Italy ‘will not ratify the free-trade treaty with Canada’
OTTAWA • Italy has suddenly become the latest battle front in Canada’s trade wars, with the country’s new agriculture minister declaring Thursday that his country will not ratify the CanadaEuropean Union free trade accord, potentially threatening the 28-country deal.
“We will not ratify the free-trade treaty with Canada,” Gian Marco Centinaio told La Stampa newspaper. “Doubts about this deal are common among many of my European colleagues.”
About 98 per cent of the Comprehensive Economic and Trade Agreement came into provisional effect last September after Canada and the EU ratified it, so Canadian exporters can already try to take advantage. It still needs to be rubber-stamped individually by member states, but there is no particular deadline to do so.
Foreign Minister Chrystia Freeland said in Washington: “I’m confident we will have full ratification in the end,” noting that Austria was initially reluctant to ratify CETA, but eventually came around. She said she had a “good” conversation about CETA with Italian Prime Minister Giuseppe Conte during last weekend’s G7 summit in Quebec
But coupled with the recent steel and aluminum tariff announcements by U.S. President Donald Trump, the Italians had effectively signalled that two of the world’s seven leading industrialized democracies have turned away from the idea of multilateral free trade.
In Ottawa meanwhile, the Liberal government sought to solidify potential new markets in Asia by introducing legislation to ratify the Comprehensive and Progressive Trans-Pacific Partnership. Trade Minister François-Philippe Champagne said: “there has never been a better time to diversify.”
Freeland left Washington with no real news on the North American Free Trade Agreement, despite having met with her U.S. counterpart. Although NAFTA remains in place and Trump has not made good on threats to withdraw time seems to be running short for a “modernized” agreement — in particular because Mexico is two weeks away from a presidential election likely to result in a new, skeptical administration.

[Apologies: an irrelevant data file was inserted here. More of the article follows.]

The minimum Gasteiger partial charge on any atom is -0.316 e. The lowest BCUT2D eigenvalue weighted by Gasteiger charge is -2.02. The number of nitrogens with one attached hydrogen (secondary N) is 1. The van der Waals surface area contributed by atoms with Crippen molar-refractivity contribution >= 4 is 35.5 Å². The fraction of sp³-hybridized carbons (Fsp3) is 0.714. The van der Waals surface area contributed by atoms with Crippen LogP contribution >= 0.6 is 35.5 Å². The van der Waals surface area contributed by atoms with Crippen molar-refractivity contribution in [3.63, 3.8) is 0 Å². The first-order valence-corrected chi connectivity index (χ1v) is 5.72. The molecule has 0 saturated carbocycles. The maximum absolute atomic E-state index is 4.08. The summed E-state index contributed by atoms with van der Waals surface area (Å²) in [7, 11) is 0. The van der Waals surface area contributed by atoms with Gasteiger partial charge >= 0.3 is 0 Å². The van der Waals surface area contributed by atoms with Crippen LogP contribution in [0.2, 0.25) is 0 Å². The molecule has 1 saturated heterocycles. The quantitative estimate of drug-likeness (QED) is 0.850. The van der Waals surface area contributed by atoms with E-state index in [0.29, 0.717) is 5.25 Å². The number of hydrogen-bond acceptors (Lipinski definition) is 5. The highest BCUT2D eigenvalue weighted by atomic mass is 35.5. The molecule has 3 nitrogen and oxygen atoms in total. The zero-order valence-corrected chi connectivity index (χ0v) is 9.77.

Trump’s steel and aluminum tariffs continue to hang over Canadian and Mexican imports. Canada has scheduled retaliatory tariffs to take effect on Canada Day. Trump has meanwhile been investigating whether to punish auto industries outside the U.S. on the same “national security” grounds.
At home on Thursday, pretty much the entire political spectrum — including Ontario premier-designate Doug Ford, whose province is hard-hit by the current tariffs — was standing behind Freeland and Prime Minister Justin Trudeau.
The Commons was focused on the CPTPP, an 11-country pact signed in February. The original TransPacific Partnership had been negotiated with the U.S., but Trump withdrew shortly after his inauguration. The new version, which contains tweaks and the suspension of chapters important to the U.S., requires six parties to ratify it before a free-trade zone can be established.
“We are absolutely on track to be among the first six,” said a spokesman for Champagne. Mexico was first to ratify in April, Japan is well on its way and other countries, including New Zealand, appear to be aiming for the end of the year.
Even though it probably wouldn’t result in the CPTPP coming into effect sooner, the idea of fasttracking legislation through the House (and the Senate) had been floating around Ottawa this week. Trudeau’s principal secretary Gerald Butts tweeted that he hoped all parties agree that “trade diversification is an urgent economic issue for Canada.” Some interest groups such as the Canadian Agri-Food Trade Alliance were pushing for the bill to pass before the summer break.
Former Conservative trade minister Ed Fast, who had helped to negotiate the original TPP, moved to fasttrack the legislation in the Commons on Thursday. But the motion would require unanimous consent and the NDP blocked it.
“We wanted to show the Liberals that we’re very interested in working with them. I’ve talked to Minister Champagne and he’s asked, and I said we would be more than happy to work with them to find a way to get this done sooner rather than later,” said Tory trade critic Dean Allison.
“This week more than ever … it’s unbelievable how much uncertainty is out there and I think that this is one of the ways we focus on trying to grow our economy, which is really just trying to find other markets for our goods and services.”
New Democrats are concerned that the CPTPP could create job losses, especially in manufacturing and supply-managed agricultural sectors, trade critic Tracey Ramsey explained.
Minister of Foreign Affairs Chrystia Freeland meets Ontario premier-designate Doug Ford in Toronto.